Polling America
An Encyclopedia of Public Opinion, 2nd Edition
by Richard L. Clark, Kelly N. Foster, Samuel J. Best, and Benjamin Radcliff, Editors
August 2020, 857pp, 7x10
2 volumes, Greenwood

Hardcover: 978-1-4408-3734-0
$222, £165, 192€, A300
eBook Available: 978-1-4408-3735-7
Please contact your preferred eBook vendor for pricing.

Public confidence in polling has declined at the same time that polling accuracy has steadily improved.

This work provides an authoritative overview of the composition of public opinion in America, the methodologies by which public opinion is measured, and the importance of polling to U.S. politics, policy, and culture.

This revised edition is a comprehensive resource for understanding all aspects of public opinion polling in the United States, including major and emerging theories and concepts; historical and current methodologies; political, journalistic, and corporate uses; landmark events and developments in the history of polling; and influential people and organizations. The encyclopedia also illuminates how public opinion polling has become important in shaping the trajectory of American society and the views that Americans have about themselves and their fellow citizens.

Specific big-picture topics explored include how data mining of internet and social media usage trends has shaped modern political and business advertising campaigns; the impact of politically partisan media outlets on public opinion; and attitudes of various sectors of the American electorate about diverse topics including gun control, abortion, immigration, marijuana legalization, and the nation’s two main political parties.


  • Contains 200 new or revised entries on various aspects and impacts of public opinion polling
  • Shows American polling trends over the years on major political issues through informative tables, graphs, and charts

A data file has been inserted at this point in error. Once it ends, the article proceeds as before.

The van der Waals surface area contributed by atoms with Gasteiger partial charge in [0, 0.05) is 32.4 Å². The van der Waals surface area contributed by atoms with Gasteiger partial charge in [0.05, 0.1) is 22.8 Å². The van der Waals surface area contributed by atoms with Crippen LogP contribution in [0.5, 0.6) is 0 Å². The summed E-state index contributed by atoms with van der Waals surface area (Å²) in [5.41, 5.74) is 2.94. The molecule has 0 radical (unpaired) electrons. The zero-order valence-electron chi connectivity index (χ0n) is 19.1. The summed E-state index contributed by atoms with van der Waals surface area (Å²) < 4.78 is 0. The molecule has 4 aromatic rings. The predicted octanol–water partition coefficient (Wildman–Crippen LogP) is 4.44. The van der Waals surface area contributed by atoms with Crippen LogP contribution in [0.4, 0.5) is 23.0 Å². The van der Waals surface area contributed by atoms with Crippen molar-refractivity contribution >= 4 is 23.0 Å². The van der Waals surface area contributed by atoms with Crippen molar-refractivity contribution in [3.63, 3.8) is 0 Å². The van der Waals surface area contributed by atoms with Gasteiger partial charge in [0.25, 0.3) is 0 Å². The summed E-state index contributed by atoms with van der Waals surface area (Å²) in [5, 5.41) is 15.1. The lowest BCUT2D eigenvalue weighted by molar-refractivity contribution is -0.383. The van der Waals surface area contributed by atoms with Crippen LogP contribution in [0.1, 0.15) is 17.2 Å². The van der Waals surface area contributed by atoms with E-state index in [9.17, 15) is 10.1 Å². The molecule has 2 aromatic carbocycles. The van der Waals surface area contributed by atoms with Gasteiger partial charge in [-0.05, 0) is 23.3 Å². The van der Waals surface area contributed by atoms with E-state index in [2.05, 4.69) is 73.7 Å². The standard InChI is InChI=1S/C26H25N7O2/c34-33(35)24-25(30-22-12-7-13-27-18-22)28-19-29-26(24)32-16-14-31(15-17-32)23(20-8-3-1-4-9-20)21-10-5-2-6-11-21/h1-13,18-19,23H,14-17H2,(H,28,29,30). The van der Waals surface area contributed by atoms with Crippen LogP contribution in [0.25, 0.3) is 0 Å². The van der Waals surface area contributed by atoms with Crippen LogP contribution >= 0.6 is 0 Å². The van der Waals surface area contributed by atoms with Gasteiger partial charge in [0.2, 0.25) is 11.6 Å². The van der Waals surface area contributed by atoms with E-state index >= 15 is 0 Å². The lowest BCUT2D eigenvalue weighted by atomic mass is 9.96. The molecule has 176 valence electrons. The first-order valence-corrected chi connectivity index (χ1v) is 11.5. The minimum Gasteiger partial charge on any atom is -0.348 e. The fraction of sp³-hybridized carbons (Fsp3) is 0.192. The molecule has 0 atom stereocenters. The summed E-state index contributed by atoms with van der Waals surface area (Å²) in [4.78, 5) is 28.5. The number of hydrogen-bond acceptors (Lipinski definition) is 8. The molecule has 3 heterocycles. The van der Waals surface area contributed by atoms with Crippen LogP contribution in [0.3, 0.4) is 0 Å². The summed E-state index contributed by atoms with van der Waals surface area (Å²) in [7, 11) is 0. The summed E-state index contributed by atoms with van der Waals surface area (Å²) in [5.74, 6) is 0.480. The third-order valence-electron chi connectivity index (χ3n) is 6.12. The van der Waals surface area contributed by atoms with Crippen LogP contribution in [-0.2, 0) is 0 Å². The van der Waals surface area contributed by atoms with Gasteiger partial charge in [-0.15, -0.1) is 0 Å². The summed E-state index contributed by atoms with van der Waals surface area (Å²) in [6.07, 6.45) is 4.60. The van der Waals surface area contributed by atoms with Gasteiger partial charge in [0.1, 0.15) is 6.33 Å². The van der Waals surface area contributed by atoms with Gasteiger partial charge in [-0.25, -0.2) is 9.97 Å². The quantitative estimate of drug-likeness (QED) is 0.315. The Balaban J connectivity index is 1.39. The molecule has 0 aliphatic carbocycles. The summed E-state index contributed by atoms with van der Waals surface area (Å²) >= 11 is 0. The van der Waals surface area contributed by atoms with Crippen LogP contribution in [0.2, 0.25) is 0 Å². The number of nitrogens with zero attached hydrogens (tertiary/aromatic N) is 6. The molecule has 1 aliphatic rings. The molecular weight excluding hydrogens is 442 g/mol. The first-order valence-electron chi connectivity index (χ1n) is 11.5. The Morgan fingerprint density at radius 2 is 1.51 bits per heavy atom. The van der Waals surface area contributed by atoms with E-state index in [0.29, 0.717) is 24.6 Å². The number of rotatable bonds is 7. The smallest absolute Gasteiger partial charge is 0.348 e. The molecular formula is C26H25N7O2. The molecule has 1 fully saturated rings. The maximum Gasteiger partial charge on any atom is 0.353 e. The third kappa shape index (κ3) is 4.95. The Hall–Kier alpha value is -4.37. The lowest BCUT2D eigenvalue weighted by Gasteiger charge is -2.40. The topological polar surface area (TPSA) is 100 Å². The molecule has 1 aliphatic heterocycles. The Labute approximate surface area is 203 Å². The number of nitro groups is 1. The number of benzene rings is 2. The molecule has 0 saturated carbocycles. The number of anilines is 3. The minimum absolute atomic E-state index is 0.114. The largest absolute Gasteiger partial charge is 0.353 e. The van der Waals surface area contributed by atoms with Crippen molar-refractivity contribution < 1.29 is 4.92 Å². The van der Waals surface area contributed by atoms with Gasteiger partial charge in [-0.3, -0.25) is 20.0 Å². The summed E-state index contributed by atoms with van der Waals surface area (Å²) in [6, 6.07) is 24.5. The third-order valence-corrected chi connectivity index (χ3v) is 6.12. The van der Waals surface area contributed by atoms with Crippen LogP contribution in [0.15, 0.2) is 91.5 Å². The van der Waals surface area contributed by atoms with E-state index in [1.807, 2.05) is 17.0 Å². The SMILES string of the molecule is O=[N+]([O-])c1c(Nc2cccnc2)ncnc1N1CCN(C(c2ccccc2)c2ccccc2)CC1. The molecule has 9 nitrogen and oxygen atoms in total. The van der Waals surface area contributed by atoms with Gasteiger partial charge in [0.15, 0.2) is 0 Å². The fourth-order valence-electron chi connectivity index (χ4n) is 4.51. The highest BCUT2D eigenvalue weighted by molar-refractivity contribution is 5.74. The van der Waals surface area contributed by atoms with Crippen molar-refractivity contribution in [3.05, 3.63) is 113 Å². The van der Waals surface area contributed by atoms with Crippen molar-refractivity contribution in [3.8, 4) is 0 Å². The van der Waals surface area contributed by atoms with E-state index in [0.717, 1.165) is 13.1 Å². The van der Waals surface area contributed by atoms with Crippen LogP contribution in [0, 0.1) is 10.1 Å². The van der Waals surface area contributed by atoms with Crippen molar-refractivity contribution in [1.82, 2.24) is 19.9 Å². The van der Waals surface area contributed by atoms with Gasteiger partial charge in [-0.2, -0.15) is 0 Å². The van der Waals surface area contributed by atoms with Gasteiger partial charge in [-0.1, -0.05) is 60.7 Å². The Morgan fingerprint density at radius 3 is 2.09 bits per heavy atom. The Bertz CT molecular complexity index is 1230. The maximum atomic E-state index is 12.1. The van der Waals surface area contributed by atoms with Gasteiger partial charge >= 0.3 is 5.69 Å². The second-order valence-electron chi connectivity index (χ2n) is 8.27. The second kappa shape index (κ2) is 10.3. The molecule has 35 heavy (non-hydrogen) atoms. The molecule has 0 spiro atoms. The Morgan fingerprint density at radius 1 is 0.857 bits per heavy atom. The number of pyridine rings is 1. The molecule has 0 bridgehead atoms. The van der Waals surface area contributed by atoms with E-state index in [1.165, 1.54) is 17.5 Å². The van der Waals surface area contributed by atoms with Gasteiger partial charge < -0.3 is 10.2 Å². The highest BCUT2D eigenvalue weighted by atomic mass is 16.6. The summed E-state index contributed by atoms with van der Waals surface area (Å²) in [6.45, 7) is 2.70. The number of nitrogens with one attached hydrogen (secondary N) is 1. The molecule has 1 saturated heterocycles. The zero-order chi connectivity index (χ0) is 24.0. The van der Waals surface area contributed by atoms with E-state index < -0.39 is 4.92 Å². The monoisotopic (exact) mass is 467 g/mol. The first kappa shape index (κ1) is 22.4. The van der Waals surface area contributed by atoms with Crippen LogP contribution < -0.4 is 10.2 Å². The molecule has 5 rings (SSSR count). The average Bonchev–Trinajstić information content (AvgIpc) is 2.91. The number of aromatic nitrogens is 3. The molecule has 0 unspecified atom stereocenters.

• Makes it easy for the reader to explore connections between terms with cross-referenced entries
  • Features contributions from the foremost experts in the fields of polling and public opinion
  • Includes an appendix of major polling centers, organizations, and archives
Richard L. Clark, PhD, is professor of political science at Castleton University, Castleton, VT. He has spent a career in academia conducting state and local polls as director of the Castleton Polling Institute and as manager of the Survey Research and Program Evaluation Unit at the University of Georgia's Carl Vinson Institute of Government.

Kelly N. Foster, PhD, is associate professor of sociology at East Tennessee State University and director of the Applied Social Research Laboratory at ETSU. Her research interests are in survey research methodology and new technologies in research methods as well as engaging hard-to-reach populations and public and community health. Prior to coming to ETSU, she worked as a survey research professional at the University of Georgia's College of Public Health and the Carl Vinson Institute of Government.

Samuel J. Best is professor of political science, public opinion, and political behavior, and former research director of the Center for Survey Research and Analysis, at the University of Connecticut.

Benjamin Radcliff is professor of political science at the University of Notre Dame. He is author or coauthor of more than 40 peer-reviewed articles and a number of books, including The Political Economy of Human Happiness. He is coeditor of the journal Political Behavior.
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